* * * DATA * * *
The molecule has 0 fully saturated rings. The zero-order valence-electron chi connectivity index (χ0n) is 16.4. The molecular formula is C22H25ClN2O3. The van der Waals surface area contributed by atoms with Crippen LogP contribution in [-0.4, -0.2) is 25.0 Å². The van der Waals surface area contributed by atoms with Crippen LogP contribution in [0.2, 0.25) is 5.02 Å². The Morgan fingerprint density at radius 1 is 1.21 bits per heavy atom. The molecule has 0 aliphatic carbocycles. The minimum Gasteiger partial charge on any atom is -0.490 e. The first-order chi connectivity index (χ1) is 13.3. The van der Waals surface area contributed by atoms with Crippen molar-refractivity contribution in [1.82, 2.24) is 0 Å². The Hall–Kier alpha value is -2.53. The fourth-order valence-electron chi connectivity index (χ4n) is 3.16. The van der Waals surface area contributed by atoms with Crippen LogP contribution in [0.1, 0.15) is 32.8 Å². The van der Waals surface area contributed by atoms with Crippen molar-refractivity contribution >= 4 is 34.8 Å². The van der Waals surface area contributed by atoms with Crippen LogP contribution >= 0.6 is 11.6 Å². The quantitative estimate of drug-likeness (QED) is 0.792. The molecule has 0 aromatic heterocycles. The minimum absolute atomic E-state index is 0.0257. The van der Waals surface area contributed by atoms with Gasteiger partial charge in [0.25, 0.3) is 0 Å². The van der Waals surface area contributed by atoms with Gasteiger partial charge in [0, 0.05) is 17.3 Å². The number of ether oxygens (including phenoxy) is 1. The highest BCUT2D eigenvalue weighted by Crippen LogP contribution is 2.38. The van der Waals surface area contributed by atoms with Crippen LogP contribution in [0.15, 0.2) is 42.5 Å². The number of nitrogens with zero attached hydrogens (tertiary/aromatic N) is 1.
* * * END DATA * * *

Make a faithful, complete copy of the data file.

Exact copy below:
The molecule has 0 fully saturated rings. The zero-order valence-electron chi connectivity index (χ0n) is 16.4. The molecular formula is C22H25ClN2O3. The van der Waals surface area contributed by atoms with Crippen LogP contribution in [-0.4, -0.2) is 25.0 Å². The van der Waals surface area contributed by atoms with Crippen LogP contribution in [0.2, 0.25) is 5.02 Å². The Morgan fingerprint density at radius 1 is 1.21 bits per heavy atom. The molecule has 0 aliphatic carbocycles. The minimum Gasteiger partial charge on any atom is -0.490 e. The first-order chi connectivity index (χ1) is 13.3. The van der Waals surface area contributed by atoms with Crippen molar-refractivity contribution in [1.82, 2.24) is 0 Å². The Hall–Kier alpha value is -2.53. The fourth-order valence-electron chi connectivity index (χ4n) is 3.16. The van der Waals surface area contributed by atoms with Crippen LogP contribution in [0.1, 0.15) is 32.8 Å². The van der Waals surface area contributed by atoms with Crippen molar-refractivity contribution >= 4 is 34.8 Å². The van der Waals surface area contributed by atoms with Crippen LogP contribution >= 0.6 is 11.6 Å². The quantitative estimate of drug-likeness (QED) is 0.792. The molecule has 0 aromatic heterocycles. The minimum absolute atomic E-state index is 0.0257. The van der Waals surface area contributed by atoms with Gasteiger partial charge in [0.25, 0.3) is 0 Å². The van der Waals surface area contributed by atoms with Gasteiger partial charge in [0, 0.05) is 17.3 Å². The number of ether oxygens (including phenoxy) is 1. The highest BCUT2D eigenvalue weighted by Crippen LogP contribution is 2.38. The van der Waals surface area contributed by atoms with Crippen LogP contribution in [0.15, 0.2) is 42.5 Å². The number of nitrogens with zero attached hydrogens (tertiary/aromatic N) is 1.